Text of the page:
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4 Ways to Go Green at Home That Can Save You Money

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It would be naive to say climate change is not real — or that the average person doesn’t contribute to it. Large factories and power plants may release the majority of damaging greenhouse gases, but individuals play a part, too.

And then there are phenomena like overflowing landfills and the Great Pacific Garbage Patch. Knowingly or unknowingly, the typical consumer adds to the accumulation of non-organic waste every single day. If everyone just pauses before throwing yet another thing away, they can make a difference. 

If you’re looking to be a better environmental steward, here are four tips that can help save the planet — and your wallet besides. 

1. Rethink Your Electricity Use 

Today, if the power goes out for a few hours, everything comes to a standstill. Work, school, and now some forms of transportation all depend on electricity. However, electricity generation requires fuel consumption and releases gases that cause an increase in global temperatures. Consumers have two options. They can reduce their use of electricity or find non–fossil fuel sources of it.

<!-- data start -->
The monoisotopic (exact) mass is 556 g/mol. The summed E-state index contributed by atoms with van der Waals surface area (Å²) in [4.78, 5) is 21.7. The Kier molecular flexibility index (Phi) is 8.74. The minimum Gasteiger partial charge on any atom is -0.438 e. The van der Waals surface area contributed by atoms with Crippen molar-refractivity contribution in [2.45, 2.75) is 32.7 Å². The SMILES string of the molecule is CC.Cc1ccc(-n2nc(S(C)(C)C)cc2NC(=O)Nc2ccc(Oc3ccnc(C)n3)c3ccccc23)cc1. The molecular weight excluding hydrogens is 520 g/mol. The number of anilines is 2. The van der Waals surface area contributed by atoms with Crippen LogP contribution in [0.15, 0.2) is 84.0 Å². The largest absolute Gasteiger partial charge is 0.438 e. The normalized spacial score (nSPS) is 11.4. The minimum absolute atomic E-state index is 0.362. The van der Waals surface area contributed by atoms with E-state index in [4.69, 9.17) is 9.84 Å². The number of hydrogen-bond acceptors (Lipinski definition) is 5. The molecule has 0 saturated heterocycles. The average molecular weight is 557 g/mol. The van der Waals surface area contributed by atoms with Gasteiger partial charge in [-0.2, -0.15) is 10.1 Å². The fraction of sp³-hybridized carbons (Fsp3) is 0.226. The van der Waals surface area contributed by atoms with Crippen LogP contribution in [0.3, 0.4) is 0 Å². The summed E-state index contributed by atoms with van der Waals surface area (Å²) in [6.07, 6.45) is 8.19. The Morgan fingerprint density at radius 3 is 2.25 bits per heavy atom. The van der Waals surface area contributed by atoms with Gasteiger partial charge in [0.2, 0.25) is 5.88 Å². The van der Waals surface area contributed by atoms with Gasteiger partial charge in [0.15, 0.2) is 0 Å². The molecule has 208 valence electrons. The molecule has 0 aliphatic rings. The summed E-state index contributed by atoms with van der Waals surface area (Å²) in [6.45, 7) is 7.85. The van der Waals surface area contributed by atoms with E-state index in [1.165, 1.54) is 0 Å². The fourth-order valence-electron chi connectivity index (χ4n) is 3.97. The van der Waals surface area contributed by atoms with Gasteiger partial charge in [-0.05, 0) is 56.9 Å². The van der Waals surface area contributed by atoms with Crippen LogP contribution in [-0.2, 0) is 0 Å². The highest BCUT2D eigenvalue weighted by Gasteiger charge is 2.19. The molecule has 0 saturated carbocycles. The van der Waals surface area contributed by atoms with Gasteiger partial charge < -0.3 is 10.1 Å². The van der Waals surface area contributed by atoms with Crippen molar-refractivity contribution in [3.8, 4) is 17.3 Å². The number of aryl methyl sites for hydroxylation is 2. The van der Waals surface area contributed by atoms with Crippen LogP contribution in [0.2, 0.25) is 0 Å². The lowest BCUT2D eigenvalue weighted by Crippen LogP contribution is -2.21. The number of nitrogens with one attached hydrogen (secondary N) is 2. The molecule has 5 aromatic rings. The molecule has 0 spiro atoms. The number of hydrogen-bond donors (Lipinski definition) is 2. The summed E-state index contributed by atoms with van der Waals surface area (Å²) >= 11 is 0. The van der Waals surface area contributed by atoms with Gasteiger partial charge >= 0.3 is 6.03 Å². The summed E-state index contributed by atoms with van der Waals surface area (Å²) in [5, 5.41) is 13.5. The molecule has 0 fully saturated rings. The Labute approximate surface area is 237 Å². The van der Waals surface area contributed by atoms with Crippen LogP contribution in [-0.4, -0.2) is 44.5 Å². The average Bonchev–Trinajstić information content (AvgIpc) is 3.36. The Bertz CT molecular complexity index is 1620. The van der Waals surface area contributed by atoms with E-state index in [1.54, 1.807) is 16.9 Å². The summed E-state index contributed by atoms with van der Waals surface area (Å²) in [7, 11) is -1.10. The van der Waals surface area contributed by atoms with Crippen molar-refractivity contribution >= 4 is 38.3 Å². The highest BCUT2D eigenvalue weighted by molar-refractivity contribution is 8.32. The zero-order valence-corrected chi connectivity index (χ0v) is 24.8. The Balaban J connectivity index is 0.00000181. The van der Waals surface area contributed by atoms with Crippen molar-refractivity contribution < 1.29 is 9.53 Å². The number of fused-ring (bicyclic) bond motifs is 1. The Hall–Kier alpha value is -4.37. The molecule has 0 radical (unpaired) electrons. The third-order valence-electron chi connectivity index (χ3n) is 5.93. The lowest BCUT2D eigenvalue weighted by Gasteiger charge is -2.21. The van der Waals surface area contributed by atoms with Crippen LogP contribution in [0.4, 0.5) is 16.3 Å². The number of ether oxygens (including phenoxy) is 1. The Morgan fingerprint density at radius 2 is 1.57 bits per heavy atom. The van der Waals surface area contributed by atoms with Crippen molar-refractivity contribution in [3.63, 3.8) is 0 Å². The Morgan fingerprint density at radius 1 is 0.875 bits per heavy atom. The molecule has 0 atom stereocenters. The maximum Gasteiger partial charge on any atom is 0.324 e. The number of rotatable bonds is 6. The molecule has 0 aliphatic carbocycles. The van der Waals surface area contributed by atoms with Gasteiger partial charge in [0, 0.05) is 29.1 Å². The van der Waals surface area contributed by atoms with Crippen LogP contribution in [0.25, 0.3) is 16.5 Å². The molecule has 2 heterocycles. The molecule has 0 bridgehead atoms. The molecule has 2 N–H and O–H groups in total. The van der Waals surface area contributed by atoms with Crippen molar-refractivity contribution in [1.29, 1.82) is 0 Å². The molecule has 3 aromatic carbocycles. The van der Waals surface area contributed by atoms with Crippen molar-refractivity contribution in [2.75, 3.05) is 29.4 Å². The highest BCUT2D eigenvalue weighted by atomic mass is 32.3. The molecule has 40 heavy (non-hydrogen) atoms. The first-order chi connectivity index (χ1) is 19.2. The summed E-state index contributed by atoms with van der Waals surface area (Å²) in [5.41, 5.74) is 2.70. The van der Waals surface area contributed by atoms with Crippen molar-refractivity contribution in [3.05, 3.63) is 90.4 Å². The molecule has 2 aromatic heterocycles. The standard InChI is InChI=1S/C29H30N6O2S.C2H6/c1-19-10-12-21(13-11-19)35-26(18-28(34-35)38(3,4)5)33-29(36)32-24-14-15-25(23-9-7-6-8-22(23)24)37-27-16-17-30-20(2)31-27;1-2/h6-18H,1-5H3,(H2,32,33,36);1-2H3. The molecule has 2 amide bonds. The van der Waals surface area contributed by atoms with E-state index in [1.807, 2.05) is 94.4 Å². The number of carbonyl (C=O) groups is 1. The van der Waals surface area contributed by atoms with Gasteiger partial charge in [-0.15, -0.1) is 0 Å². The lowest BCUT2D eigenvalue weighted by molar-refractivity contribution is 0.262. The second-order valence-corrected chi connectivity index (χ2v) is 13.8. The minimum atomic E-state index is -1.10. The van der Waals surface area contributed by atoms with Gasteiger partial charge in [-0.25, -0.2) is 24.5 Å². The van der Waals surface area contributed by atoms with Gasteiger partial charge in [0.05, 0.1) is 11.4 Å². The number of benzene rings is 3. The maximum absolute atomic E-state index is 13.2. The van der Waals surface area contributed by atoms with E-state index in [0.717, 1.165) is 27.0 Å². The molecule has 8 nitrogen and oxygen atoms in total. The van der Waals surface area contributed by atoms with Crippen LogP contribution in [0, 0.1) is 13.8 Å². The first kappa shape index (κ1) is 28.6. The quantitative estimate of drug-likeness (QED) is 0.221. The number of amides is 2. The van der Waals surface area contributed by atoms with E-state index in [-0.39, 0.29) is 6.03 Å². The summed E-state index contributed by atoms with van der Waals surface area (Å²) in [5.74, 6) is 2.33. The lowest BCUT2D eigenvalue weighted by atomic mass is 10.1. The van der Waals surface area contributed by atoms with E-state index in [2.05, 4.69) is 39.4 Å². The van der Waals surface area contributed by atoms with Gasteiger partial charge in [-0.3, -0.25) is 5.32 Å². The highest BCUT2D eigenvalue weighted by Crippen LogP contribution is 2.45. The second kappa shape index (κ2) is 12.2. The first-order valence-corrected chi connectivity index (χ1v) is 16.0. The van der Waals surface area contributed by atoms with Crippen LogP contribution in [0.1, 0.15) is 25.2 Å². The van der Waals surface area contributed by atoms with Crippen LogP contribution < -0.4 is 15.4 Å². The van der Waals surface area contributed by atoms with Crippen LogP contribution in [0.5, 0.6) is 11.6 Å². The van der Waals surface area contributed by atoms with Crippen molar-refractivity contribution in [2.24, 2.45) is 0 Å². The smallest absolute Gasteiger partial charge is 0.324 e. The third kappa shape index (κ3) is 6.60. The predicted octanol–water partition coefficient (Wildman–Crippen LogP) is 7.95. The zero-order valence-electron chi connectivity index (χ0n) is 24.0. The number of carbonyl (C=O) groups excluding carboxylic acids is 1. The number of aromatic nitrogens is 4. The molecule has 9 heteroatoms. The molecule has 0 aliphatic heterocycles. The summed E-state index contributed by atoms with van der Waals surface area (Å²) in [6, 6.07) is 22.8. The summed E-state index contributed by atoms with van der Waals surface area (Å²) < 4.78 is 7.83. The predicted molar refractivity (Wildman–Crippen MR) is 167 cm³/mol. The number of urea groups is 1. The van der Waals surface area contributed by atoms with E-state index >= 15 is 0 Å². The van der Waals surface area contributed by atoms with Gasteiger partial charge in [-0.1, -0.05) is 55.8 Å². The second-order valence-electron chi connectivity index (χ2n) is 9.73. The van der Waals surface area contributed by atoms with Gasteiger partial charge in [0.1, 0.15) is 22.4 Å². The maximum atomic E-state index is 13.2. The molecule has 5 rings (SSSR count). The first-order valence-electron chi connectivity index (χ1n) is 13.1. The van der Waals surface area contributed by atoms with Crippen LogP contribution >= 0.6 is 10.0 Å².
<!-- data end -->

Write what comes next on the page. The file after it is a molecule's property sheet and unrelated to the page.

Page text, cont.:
Given current gadget-dependent lifestyles, it seems nearly impossible to reduce electricity consumption. But while it may be hard, it is doable. 

Every room in your home can go green by using energy-efficient lighting, such as LED bulbs. Investing in rechargeable batteries and programmable thermostats saves money and power. You could also install motion-sensing lights that only switch on when someone is in the room. 

The other approach is finding alternate ways to generate power. Many states have incentives for homeowners to install solar panels on their roof. According to posigen.com, solar installation is both a positive step toward environmental protection and an investment in your home. You can enjoy the savings now, and future owners will appreciate a green home, too.

2. Go Brown to Go Green

In addition to making large changes like installing solar panels, you can take smaller steps as well. Start with a plan to compost food scraps. Composting is a process by which organic materials like food waste are converted into nutrient-rich soil. This not only reduces waste accumulation in trash incinerators, but also provides healthier soil for your garden.

Compost piles can be set up in wooden bins near a water source and must be turned occasionally to ensure air circulation. The compost heats up as the decomposition starts, after which it is allowed to cure for four weeks. The finished compost can be added to flower or vegetable beds or used as potting soil for planters. 

If you lack space for a backyard compost pile, consider vermicomposting (check it out here), which can be done in a bin indoors. All you need are carbon-rich materials (such as leaves), nitrogen-rich materials (food scraps), moisture, and air. 

Composting can decrease the amount of trash each household produces and reduce the need for chemical fertilizers in gardens. It can also save money in trash collection and landfill fees. So the next time you go to toss out egg shells and banana peels, think about starting a compost bin.